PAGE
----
How's that?

Not strictly a licensing issue.

Re your confused WMF example: ODF indeed CAN be extended in all and infinite ways; but you will not see it being extended toward a proprietary machine owned by a single vendor.

hAl

[quote]If a user of Office 2007 creates documents with a .docx extension and I cannot attain all the content or perfectly faithful layout (for some reason) using my own application of choice or I cannot pass this document in a business process with my collaborating work group partners successfully and reuse and resave this document many times over in that business process, then .docx has failed to be an open format.[/quote]

Replace MS Office with OOo and docx with odt and it would be the same. I see nothing in the OOXML spec that is about content that I cannot attain by using OOXML and it's licensing so you object actually to MS Office being able to do things you cannot your preferred application cannot do.

That you think your preffered application cannot match MS Office features is irrelevant to OOXML itself though.

But it might show where the basis of your interpretating is. You fight against Microsoft and their Office suite MS Office rather than against OOXML and you see blocking OOXML as an integrate strategy in hindering the use of MS Office.

There might be a point about faithfull rendering of OOXML. Based on the format I do not see that as possible however the same applies to ODF which also is impossible to faithfully render based on the format. As both these specs do not describe rendering I however do not see a problem in that for ISO standardization of OOXML. If it were then ISO should also demand that OASIS add 100% faithfull rendering specifcation to ODF.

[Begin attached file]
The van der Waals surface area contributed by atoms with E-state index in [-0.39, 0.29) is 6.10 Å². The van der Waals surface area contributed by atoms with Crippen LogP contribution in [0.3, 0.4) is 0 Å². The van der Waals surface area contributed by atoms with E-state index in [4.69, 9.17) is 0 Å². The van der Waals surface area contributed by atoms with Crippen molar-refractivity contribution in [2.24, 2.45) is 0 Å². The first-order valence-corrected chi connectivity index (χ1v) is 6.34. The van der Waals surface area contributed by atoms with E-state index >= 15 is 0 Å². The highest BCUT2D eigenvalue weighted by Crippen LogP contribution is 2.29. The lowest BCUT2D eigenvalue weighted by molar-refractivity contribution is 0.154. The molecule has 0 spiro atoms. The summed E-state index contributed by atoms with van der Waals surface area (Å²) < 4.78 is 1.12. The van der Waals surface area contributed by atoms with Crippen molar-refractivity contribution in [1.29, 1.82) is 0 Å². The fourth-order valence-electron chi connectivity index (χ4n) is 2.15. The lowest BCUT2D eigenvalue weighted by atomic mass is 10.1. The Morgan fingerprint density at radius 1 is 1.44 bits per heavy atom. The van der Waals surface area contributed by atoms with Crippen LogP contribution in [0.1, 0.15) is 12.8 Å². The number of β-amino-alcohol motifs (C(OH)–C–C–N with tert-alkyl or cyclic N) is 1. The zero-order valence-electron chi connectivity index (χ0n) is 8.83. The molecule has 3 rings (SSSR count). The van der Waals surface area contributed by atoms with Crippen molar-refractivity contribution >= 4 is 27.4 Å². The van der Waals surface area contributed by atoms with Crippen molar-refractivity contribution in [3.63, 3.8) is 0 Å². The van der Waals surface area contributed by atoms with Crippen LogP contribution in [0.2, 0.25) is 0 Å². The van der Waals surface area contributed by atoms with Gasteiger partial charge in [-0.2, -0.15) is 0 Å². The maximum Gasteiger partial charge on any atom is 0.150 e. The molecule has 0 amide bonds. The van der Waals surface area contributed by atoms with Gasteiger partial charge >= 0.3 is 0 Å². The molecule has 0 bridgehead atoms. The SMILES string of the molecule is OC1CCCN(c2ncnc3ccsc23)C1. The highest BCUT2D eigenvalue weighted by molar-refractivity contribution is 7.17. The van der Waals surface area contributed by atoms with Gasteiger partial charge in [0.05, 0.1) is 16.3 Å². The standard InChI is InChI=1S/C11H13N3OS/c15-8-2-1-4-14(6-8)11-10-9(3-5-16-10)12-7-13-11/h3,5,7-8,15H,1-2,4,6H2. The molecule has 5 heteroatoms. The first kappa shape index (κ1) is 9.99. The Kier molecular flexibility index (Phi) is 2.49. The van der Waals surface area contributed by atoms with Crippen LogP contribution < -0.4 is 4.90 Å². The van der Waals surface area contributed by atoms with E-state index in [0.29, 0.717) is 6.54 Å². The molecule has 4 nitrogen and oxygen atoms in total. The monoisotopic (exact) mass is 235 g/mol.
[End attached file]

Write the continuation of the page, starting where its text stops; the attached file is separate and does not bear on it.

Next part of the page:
Jeff

Not to interrupt this exchange, but I wonder Sam what you think about MS submitting its Shared Source License to OSI for approval?

Sam Hiser

Jeff-

The Shared Source initiative has been a reach from the start...another hilarious example of the Kings's semantic license. (It's a false proposition fit for the myth-tellers & historians: intended to emulate open source on the marketing brochure checklist by showing code under NDA to some people who wish to see it, like academics or Chinese counter-espionage agents, so that shamefully inadequate Microsoft product can appear to be more like Free Software while reinforcing and doubling-down on Microsoft's potential ability to threaten lawsuits and commit future extortion against those who were dumb enough to look at the code and thereby expose themselves to copyright and patent litigation or the threat of copyright and patent litigation from Microsoft. No mature or thinking technologist of any quality or with a career horizon longer than 18 months would be so foolish as to look at that piss-poor spaghetti code, as it would prevent him permanently from contributing to Free Software; though many people of low mental capacity have made the mistake).